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Sparks Flew

Entering his 10th year as artistic director of Philadelphia Ballet, Ángel Corella put his artists through a ring of fire in their early spring concert at the Academy of Music. The program began with Alvin Ailey’s 1970 “The River” danced to a smooth score which Duke Ellington wrote for the work. The entire program, though made of works from the ’70s and ’80s, looked oh so today and often took us through a history of ballet showing  how, even though only 50 years ago and less, choreographers, individual dancers and companies reaccentuate work and redefine repertoires.

Performance

Philadelphia Ballet: Dance Masterpieces

Place

The Academy of Music, Philadelphia, PA, March 14-16, 2024

Words

Merilyn Jackson

Ashton Roxander, Russell Ducker, Lucia Erickson, and Mine Kusano of Philadelphia Ballet in “In the Upper Room,” by Twyla Tharp. Photograph by Alexander Iziliaev.

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Ailey’s peaceful, springy, blue-hued work opened with Philadelphia Ballet superstar, principal dance Arian Molina Soca, down on one knee and wobbling a bit. It was hard to say if this was intentional but if not, Soca recovered magnificently leading the 15 dancers on stage in gentle waves in the first section, “Spring.” Soloist So Jing Shin, and Apprentices, Jorge Garcia Alonso and Juan Montobbio Maestre in “Meander,” danced a lighthearted ballet that might have come from court dance ending with a girlish rejection of the two men by Shin. Though the men’s satin puffy sleeved blouses by designer A. Christina Giannini seemed dated and dissonant with Ellington’s jazzy score they soon enough shed them for simple unitards. First soloist Sydney Dolan’s solo in Vortex was a showstopper.

The music throughout the program played a starring role from the Ellington beginning to the hard-driving 40-minute work Philip Glass made for Twyla Tharp’s “In the Upper Room” which ended the show. A pre-curtain announcement warned us of Thom Willem’s jarring soundscape for William Forsythe’s “In the Middle, Somewhat Elevated” but did not mention the cast changes for the Ailey. The print program, set a month before, baffled me as I was sure I was watching Principal dancer Ashton Roxander dancing in place of Issaac Hollis, in the “Falls” section along with Demi-Soloist Nicholas Patterson and Corp de Ballet dancers Javier Rivet and Denis Maciel.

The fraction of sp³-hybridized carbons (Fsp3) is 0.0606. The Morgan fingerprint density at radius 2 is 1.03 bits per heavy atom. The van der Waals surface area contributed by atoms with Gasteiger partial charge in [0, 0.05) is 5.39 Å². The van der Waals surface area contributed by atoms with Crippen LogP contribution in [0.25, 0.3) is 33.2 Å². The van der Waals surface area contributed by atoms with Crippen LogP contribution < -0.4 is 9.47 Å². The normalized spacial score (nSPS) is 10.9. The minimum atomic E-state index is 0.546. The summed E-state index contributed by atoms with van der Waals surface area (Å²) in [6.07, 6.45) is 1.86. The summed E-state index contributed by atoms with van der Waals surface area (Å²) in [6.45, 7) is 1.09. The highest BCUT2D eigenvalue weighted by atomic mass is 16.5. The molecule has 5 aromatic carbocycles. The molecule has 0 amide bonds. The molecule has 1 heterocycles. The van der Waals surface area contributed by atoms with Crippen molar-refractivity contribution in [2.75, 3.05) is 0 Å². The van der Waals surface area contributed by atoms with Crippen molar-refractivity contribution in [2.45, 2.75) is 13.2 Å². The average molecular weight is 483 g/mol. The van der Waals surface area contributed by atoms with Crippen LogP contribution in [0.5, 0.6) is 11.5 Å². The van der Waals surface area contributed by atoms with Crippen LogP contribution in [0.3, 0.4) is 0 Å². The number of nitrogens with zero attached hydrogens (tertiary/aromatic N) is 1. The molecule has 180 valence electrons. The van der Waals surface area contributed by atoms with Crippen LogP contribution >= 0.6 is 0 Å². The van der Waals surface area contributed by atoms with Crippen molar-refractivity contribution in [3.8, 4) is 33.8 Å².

Throughout its fine rapid-fire pacing, its light, unforced tours, against a fiery red backlight danced masterfully by each, it was Roxander who mesmerized me. Whether from sauté or pas de chat all his landings were so cushioned, his plies soft-kneed, arms flowing out effortlessly from the scapular blades of his back, the joy of dancing exuding from his bare, open-hearted chest and his self-assured smile made me glad of the cast change.

Jack Sprance of Philadelphia Ballet in “The River” by Alvin Ailey. Photograph by Alexander Iziliaev

Charmed and lulled after this wade through a peek at spring, we mulled around at intermission and I soon found myself with my companion who had just scored us unused box seats. So I was really “In the Middle, Somewhat Elevated” for Forsythe’s piece I felt lucky to see it that close-up. It’s one of the most difficult works in the company’s repertoire and one of two magnum opuses on this series.

Rudolf Nureyev commissioned the work in 1987 for the Paris Opéra Ballet, with Sylvie Guillem dancing its premiere. It prevails as a lynchpin between story, lyrical and abstract ballets and Forsythe-influenced contemporary ballets that followed. Former Forsythe dancer, choreographer Jodie Gates, set “In the Middle” on Philadelphia Ballet back in 2010. 

Like Cunningham with Cage, Forsythe has almost always worked with Willems’ electronic scores, and also gives his dancers some leeway to make their own choices. This cast danced indefatigably, stabbing their toes to the floor to Willems’ earplug worthy industrial score that caromed around the Academy’s nicely filled balconies. I last saw this six or seven years ago on then Pennsylvania Ballet. Corella has whipped this cast into a well-oiled machine. I saw a matinee with principals Yuka Iseda and Zecheng Liang, doloist Pau Pujol, Dolan, demi-soloist Gabriela Mesa, corps dancers, Yuval Cohen, Erin Patterson, Sophie Savas-Carstens, and Julia Vinez, and apprentice Jorge Garcia Alonso, who each attacked their sections with undaunted ferocity. All wore tops and tights in vivid shades of sea-green and black, the men in white socks and the women in white pointe shoes as designed by Forsythe.